Don’t Let 2020 Election Headlines Overwhelm Your Financial Plan

If there is anything we learned in 2016, it’s that presidential elections can be unpredictable no matter what the polls say. That being said, why would you significantly alter your financial plan based on what may or may not happen in November? People love to prognosticate, and as we all know politics can bring about strong emotions and opinions regarding what each candidate will bring to the table whether it’s positive or not. Uncertainty surrounding how things will eventually shake out can create a toxic environment for making financial decisions today. 

The markets hate uncertainty, and there is no doubt we will have our share of that over the next 9 months. What will happen to tax rates? What about estate taxes? Will private health insurance be eliminated? What sectors of the market will do poorly with each candidate? The list of worries is long, and I’m certainly not saying they are not legitimate concerns. What I am saying, is worrying about these possibilities can lead to reactive, emotional decisions, such as impulsive shifts in your portfolio allocation or even “paralysis by analysis” leading to complete inaction. 

Other attempts to predict financial performance based on political events include the “presidential election cycle theory,” which posits that U.S. stock markets perform weakest in the year that follows the election of a new president. Yet, recently, this prediction hasn’t held true, either. For example, in the first two years of Barack Obama’s first presidential term, the U.S. stock market performed much better than during his third year in office. And in George H.W. Bush’s first year, the market was up 25.2 percent, and the start of Bill Clinton’s first term also generated strong market performance, up by 19.9 percent.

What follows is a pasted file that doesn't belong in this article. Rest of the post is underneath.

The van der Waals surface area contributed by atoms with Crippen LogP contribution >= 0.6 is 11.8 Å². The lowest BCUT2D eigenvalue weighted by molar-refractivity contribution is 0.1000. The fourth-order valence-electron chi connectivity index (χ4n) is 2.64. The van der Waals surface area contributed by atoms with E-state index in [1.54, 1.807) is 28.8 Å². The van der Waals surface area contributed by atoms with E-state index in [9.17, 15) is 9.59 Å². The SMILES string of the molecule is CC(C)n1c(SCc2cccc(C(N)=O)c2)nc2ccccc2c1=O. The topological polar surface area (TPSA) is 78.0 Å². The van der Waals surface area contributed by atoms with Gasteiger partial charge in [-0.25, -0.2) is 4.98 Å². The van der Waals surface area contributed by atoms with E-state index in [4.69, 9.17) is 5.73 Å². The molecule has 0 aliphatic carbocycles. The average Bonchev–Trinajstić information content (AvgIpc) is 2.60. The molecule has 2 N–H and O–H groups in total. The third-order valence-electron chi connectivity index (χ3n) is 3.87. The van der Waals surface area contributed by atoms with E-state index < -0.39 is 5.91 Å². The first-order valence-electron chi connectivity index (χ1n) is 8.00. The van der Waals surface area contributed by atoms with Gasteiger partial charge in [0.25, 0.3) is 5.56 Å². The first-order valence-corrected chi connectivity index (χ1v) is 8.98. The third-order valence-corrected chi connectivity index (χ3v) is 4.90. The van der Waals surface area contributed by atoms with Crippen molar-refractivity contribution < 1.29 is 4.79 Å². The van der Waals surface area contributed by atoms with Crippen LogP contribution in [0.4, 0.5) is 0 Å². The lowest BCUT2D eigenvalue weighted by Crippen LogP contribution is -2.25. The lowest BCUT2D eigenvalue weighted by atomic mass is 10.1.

Of course, we recognize that politics will influence financial planning decisions, but we believe it is dangerous to make these decisions based on predictions or probabilities. Too often, people fixate on elements that are outside of their control—stock market returns, the rate of inflation, or changes to the tax code. We encourage our clients to focus instead on what they can control—their individual savings rate, their discretionary spending level, the investment vehicles they choose, the way they structure their estate plans, and appropriate risk level based on long-term goals. Make no mistake, there will be an opportunity to tactically adjust portfolios to take advantage of emerging trends while avoiding submerging ones when this election is settled and future direction is clear. Just not now or for the next 9 months. 

It is easy to become overwhelmed by headlines that speculate about how the upcoming election will impact personal wealth. But it is important to remember that economic policy is not set by one politician alone and that legislation is not enacted overnight. Pundits—and salespeople—are often wrong, and the only legislation that matters is the legislation that is actually passed. What’s more, even after a law is passed, it typically takes a good bit of time for the new rules to go into effect, giving sufficient opportunity to change one’s financial plans accordinglyFor these reasons, we encourage clients to focus on their personal and family objectives when making their decisions, rather than on the peaks and valleys of the 24-hour news cycle.

This article originally appeared on Forbes.


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